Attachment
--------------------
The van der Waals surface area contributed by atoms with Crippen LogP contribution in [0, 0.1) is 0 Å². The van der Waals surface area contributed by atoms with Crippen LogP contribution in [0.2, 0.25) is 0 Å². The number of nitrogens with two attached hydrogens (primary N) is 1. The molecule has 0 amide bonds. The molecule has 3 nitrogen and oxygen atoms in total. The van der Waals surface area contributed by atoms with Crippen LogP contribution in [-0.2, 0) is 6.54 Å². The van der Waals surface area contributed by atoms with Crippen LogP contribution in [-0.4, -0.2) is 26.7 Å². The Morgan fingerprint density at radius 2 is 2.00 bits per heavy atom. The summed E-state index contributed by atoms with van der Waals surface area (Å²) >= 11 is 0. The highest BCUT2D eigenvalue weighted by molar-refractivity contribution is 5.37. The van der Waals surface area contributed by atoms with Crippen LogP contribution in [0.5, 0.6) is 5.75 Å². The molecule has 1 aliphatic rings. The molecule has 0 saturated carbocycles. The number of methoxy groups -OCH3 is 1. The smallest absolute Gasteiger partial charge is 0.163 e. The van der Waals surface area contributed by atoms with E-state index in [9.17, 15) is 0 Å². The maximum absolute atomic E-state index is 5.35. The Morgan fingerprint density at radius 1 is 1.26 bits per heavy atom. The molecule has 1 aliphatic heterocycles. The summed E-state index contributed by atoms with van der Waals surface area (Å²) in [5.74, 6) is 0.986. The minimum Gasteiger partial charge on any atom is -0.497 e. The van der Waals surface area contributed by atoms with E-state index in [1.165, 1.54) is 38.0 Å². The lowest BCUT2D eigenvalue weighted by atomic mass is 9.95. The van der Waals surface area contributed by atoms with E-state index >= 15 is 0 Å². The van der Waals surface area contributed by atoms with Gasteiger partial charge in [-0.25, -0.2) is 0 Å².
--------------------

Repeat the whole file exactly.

The van der Waals surface area contributed by atoms with Crippen LogP contribution in [0, 0.1) is 0 Å². The van der Waals surface area contributed by atoms with Crippen LogP contribution in [0.2, 0.25) is 0 Å². The number of nitrogens with two attached hydrogens (primary N) is 1. The molecule has 0 amide bonds. The molecule has 3 nitrogen and oxygen atoms in total. The van der Waals surface area contributed by atoms with Crippen LogP contribution in [-0.2, 0) is 6.54 Å². The van der Waals surface area contributed by atoms with Crippen LogP contribution in [-0.4, -0.2) is 26.7 Å². The Morgan fingerprint density at radius 2 is 2.00 bits per heavy atom. The summed E-state index contributed by atoms with van der Waals surface area (Å²) >= 11 is 0. The highest BCUT2D eigenvalue weighted by molar-refractivity contribution is 5.37. The van der Waals surface area contributed by atoms with Crippen LogP contribution in [0.5, 0.6) is 5.75 Å². The molecule has 1 aliphatic rings. The molecule has 0 saturated carbocycles. The number of methoxy groups -OCH3 is 1. The smallest absolute Gasteiger partial charge is 0.163 e. The van der Waals surface area contributed by atoms with E-state index in [9.17, 15) is 0 Å². The maximum absolute atomic E-state index is 5.35. The Morgan fingerprint density at radius 1 is 1.26 bits per heavy atom. The molecule has 1 aliphatic heterocycles. The summed E-state index contributed by atoms with van der Waals surface area (Å²) in [5.74, 6) is 0.986. The minimum Gasteiger partial charge on any atom is -0.497 e. The van der Waals surface area contributed by atoms with E-state index in [1.165, 1.54) is 38.0 Å². The lowest BCUT2D eigenvalue weighted by atomic mass is 9.95. The van der Waals surface area contributed by atoms with E-state index >= 15 is 0 Å². The van der Waals surface area contributed by atoms with Gasteiger partial charge in [-0.25, -0.2) is 0 Å².